No collusion when we need it
He’s not mad enough to give Vladimir Putin a Twitter nickname. But President Donald Trump lamented Wednesday that Russia is working against U.S. interests by helping North Korea get supplies despite international sanctions.
“Russia is not helping us at all with North Korea,” Trump said in an interview with Reuters. “What China is helping us with, Russia is denting. In other words, Russia is making up for some of what China is doing.”
“He can do a lot,” Trump said of Putin. “But unfortunately we don’t have much of a relationship with Russia.”
Trump has repeatedly blamed the Russia investigations for thwarting his wish for improved relations with Moscow. He tweeted two months ago: “When will all the haters and fools out there realize that having a good relationship with Russia is a good thing.”
Trump also said North Korea is “closer every day” to being able to deliver a long-range missile to the United States and “it’s very possible” the standoff can’t be solved peacefully. He didn’t rule out talks with Kim Jong Un, but said, “I’m not sure that sitting down will solve the problem.”
Stable genius: I got this
Trump often complains that North Korea’s nuclear threat went unsolved by three predecessors — Barack Obama, George W. Bush and Bill Clinton. Now he’s got a theory why, based on the results of the cognitive tests from last week’s medical exam.
“I guess they all realized they were going to have to leave it to a president that scored the highest on tests,” he told Reuters, which described the remark as a joke.
Janison: Bannon-a republic
No one in Trump’s world cares much about what Steve Bannon has to say since he was sent into exile. Except what he might tell Russia investigators.
A claim of executive privilege stalled his answers to questions from the House intelligence committee. But Bannon has agreed to talk to special counsel Robert Mueller’s office. For more, see Dan Janison’s column for Newsday.
Time is dwindling to avoid a government shutdown by a midnight Friday deadline, with deal-making efforts set back by the bitter immigration fight.
House Republicans leaders were scrambling to get votes behind a plan that would provide funds for four more weeks, but excludes Democrats’ demands for a DACA deal. Most Senate Democrats appeared to oppose the plan.
See Tom Brune’s story for Newsday.
Flake: Truth needs a defense
Sen. Jeff Flake (R-Ariz.) assailed Trump’s attacks on the news media and promotion of “pernicious fantasies.” In a fiery Senate floor speech, Flake called out GOP colleagues for standing with Trump or looking the other way.
Flake said, “2017 was a year which saw the truth — objective, empirical, evidence-based truth — more battered and abused than any other in the history of our country, at the hands of the most powerful figure in our government.”
See Newsday’s story by Laura Figueroa Hernandez.
No one got a trophy
Trump’s “Fake News Awards” were announced Wednesday night. The production values weren’t up to his past contest-show standards.
The list was posted on the Republican National Committee website, which promptly crashed and stayed down for a while. Here’s a full roundup from The Hill.
Another crack in the 'wall'
In yet another sign of internal confusion, the president was directly contradicting his top aide early Thursday on Twitter over his "border wall," which many believe to be chimerical.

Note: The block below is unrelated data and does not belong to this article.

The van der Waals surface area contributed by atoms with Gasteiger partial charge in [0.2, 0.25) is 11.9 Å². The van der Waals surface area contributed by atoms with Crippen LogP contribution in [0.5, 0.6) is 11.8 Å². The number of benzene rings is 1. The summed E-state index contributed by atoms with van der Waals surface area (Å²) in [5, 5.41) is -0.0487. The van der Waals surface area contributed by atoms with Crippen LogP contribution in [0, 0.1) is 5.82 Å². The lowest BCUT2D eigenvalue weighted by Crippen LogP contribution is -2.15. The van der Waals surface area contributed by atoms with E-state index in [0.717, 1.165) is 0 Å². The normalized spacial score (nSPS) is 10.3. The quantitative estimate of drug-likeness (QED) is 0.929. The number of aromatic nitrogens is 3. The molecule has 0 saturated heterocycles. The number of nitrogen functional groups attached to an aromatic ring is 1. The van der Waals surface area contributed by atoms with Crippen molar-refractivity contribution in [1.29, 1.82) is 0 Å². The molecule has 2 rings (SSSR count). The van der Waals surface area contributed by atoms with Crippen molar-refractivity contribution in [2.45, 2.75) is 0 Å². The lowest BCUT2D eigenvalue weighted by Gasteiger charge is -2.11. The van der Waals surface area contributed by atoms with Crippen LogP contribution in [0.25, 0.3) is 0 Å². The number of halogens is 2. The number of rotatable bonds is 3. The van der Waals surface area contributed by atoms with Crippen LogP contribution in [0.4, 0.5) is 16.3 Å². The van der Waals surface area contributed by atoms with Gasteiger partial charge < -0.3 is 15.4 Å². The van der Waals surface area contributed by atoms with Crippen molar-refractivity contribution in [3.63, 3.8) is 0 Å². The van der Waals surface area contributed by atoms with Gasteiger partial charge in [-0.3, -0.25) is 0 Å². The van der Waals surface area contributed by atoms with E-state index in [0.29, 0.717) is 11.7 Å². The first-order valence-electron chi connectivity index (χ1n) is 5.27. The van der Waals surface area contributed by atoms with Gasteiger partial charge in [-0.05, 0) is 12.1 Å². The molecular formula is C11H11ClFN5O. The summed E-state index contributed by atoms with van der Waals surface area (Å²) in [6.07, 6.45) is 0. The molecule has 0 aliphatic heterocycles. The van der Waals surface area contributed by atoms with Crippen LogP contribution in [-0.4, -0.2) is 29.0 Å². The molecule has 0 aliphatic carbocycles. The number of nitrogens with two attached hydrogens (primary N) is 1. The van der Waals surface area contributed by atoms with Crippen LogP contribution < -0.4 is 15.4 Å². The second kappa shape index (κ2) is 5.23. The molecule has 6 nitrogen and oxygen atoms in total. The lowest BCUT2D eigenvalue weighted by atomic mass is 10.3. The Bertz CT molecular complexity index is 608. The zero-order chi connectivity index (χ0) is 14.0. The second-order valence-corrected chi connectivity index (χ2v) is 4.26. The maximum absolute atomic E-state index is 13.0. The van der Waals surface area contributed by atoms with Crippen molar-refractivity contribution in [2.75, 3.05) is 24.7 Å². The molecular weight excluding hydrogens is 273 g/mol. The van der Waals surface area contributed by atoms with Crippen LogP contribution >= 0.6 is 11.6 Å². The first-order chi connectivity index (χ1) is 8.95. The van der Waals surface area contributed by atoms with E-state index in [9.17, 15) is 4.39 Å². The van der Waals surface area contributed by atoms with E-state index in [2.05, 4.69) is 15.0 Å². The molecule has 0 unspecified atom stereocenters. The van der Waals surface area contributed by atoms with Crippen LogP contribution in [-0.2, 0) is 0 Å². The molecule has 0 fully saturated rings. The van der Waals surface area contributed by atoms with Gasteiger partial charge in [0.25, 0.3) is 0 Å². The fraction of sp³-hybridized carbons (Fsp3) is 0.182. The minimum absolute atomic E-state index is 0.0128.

First Chief of Staff John Kelly told Democrats that the president's position on the barrier had "evolved" and that he wasn't "fully informed" when he proposed it during the campaign.
But Trump denied that, tweeting early Thursday: "The Wall is the Wall, it has never changed or evolved from the first day I conceived of it." He stopped short of awarding Kelly a "fake news" award.
Yes but No-prah
Oprah Winfrey would beat Trump 52% to 39 % in a theoretical 2020 matchup, but two-thirds of voters in a new Quinnipiac poll said electing a celebrity president was a bad idea.
Voters overall were split down the middle about Trump’s mental stability, but there were differences along party and gender lines. Republicans and men were more likely to believe Trump is fine.
What else is happening
- Bloomberg News offers new details on how “Fire and Fury” author Michael Wolff snowed a gullible Trump White House into letting its guard down. He got them to think the book would be sympathetic. Nearly every interviewee there thought someone else had approved their participation.
- Rejecting charges that his father is racist, Eric Trump said on “Fox & Friends:” “My father sees one color, green. That’s all he cares about. He cares about the economy.”
- Despite the diplomatic protests from Africa over Trump’s characterization of countries there, Secretary of State Rex Tillerson told BuzzFeed “nothing has changed with respect to our relationship with African nations and we continue to see them wanting to strengthen our relationship.”
- Outside cardiologists who looked at the data from Trump’s physical exam, including his LDL cholesterol level, think the White House physician is underplaying the risk of a heart attack, The New York Times reported.
- Trump leans toward smaller food portions, not more exercise, for his weight-loss goal. “I get exercise. I mean I walk, I this, I that,” he told Reuters. “I run over to a building next door. I get more exercise than people think.”
- White House communications director Hope Hicks is scheduled to appear Friday for a closed-door interview with the House intelligence committee.
- Three Kansas men accused of plotting to bomb apartments housing Somali refugees wanted prospective jurors to come from counties where more residents voted for Trump. A federal judge in Kansas rejected their request.
- Porn star Stormy Daniels and her 2006 relationship with Trump continue to stir tabloid interest as more salacious details spread.